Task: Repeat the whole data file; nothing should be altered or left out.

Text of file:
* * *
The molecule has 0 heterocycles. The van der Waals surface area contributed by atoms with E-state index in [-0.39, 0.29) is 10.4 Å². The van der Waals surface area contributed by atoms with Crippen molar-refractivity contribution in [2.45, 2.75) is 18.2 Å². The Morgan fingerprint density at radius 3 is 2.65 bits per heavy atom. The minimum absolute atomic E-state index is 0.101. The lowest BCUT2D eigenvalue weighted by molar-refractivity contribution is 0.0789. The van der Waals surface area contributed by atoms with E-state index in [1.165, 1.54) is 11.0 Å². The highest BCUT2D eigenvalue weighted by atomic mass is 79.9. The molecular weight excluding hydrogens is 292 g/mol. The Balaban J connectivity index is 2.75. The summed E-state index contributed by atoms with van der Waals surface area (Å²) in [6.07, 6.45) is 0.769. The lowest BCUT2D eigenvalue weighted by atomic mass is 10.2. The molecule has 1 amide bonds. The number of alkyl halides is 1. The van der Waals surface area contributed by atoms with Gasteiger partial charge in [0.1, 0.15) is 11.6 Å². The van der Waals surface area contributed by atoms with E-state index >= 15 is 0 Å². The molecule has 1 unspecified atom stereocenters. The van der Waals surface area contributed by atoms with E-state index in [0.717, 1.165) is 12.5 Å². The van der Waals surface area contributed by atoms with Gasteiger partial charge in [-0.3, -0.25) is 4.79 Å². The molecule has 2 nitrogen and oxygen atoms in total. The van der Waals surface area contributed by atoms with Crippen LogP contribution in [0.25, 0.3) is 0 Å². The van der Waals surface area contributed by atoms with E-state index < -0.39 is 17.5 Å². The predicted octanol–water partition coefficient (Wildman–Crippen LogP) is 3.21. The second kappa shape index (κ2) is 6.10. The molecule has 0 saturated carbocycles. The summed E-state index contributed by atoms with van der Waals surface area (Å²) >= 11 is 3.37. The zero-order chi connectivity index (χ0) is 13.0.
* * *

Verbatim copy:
The molecule has 0 heterocycles. The van der Waals surface area contributed by atoms with E-state index in [-0.39, 0.29) is 10.4 Å². The van der Waals surface area contributed by atoms with Crippen molar-refractivity contribution in [2.45, 2.75) is 18.2 Å². The Morgan fingerprint density at radius 3 is 2.65 bits per heavy atom. The minimum absolute atomic E-state index is 0.101. The lowest BCUT2D eigenvalue weighted by molar-refractivity contribution is 0.0789. The van der Waals surface area contributed by atoms with E-state index in [1.165, 1.54) is 11.0 Å². The highest BCUT2D eigenvalue weighted by atomic mass is 79.9. The molecular weight excluding hydrogens is 292 g/mol. The Balaban J connectivity index is 2.75. The summed E-state index contributed by atoms with van der Waals surface area (Å²) in [6.07, 6.45) is 0.769. The lowest BCUT2D eigenvalue weighted by atomic mass is 10.2. The molecule has 1 amide bonds. The number of alkyl halides is 1. The van der Waals surface area contributed by atoms with Gasteiger partial charge in [0.1, 0.15) is 11.6 Å². The van der Waals surface area contributed by atoms with E-state index >= 15 is 0 Å². The molecule has 1 unspecified atom stereocenters. The van der Waals surface area contributed by atoms with E-state index in [0.717, 1.165) is 12.5 Å². The van der Waals surface area contributed by atoms with Gasteiger partial charge in [-0.3, -0.25) is 4.79 Å². The molecule has 2 nitrogen and oxygen atoms in total. The van der Waals surface area contributed by atoms with Crippen LogP contribution in [0.25, 0.3) is 0 Å². The van der Waals surface area contributed by atoms with E-state index < -0.39 is 17.5 Å². The predicted octanol–water partition coefficient (Wildman–Crippen LogP) is 3.21. The second kappa shape index (κ2) is 6.10. The molecule has 0 saturated carbocycles. The summed E-state index contributed by atoms with van der Waals surface area (Å²) >= 11 is 3.37. The zero-order chi connectivity index (χ0) is 13.0.